With less emphasis on car ownership, the sharing economy will endanger principal revenue models. And for those customers who still want to buy a car, the way they expect to do so is set to radically change in a digitalized world. Even more important for OEMs’ profits, the aftersales business will become a main area of concern: By reducing the number of parts to repair, e-mobility and advanced driver assistance systems (ADAS) will put pressure on the share of their business that is currently generating the highest margins. On the other hand, digitalization can help OEMs to improve their customer relationship management and regain some of the market share that they have lost, especially for cars older than two to three years.
The current level of connectivity means automatic scheduling for service appointments, closing a service contract online, and performing preemptive maintenance checks could long be standard procedure – but they aren’t. Ignoring opportunities to engage customers in a long-term relationship will soon become a problem for OEMs as independent aftermarket players start to realize the huge potential of connected cars. Without stable and recurring revenue streams along the entire customer life cycle, OEMs will face a noticeable drop in profits.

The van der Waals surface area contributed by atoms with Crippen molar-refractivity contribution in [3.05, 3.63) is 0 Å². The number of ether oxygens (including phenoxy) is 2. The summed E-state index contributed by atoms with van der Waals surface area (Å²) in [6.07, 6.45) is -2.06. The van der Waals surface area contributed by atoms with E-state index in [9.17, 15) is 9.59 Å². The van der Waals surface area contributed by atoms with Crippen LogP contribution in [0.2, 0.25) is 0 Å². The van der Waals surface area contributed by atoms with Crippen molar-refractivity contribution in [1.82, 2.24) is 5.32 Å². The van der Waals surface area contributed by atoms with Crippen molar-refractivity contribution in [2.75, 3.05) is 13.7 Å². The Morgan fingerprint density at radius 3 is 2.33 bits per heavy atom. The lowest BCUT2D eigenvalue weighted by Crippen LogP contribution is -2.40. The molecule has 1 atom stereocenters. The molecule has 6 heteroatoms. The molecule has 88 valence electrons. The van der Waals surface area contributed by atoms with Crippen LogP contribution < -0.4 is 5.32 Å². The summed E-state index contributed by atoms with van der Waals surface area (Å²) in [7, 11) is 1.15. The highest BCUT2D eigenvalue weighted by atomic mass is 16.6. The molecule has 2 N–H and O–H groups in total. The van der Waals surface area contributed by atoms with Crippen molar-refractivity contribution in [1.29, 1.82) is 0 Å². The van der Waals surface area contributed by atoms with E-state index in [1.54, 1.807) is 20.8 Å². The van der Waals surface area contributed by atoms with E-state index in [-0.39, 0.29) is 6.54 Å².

At the forefront of digitalization
It is telling that none of the big OEMs are known for impressive examples of how to deal with digitalization – even though connected car solutions such as GM’s OnStar and BMW's Connected Drive have been on the market for several years. Product features mostly include safety-related items like eCall and concierge services, as well as remote diagnostics.
Tesla and the new Chinese Geely brand Lynk & Co present themselves as much more digital than established OEMs, but granted, they operate under different conditions. One of the key differences between Tesla and the traditional OEMs is their direct interaction with customers. Without the intermediate step of a dealer network, they are able to directly sell product features, arrange services, and even run updates remotely. Dealers play an important role in the traditional OEM business model and will continue to do so in the near future, but it is clear that certain things needs to be discussed: Who owns which kind of data? Who is allowed to sell what kind of product or service to the customers? How are future revenues and profits split?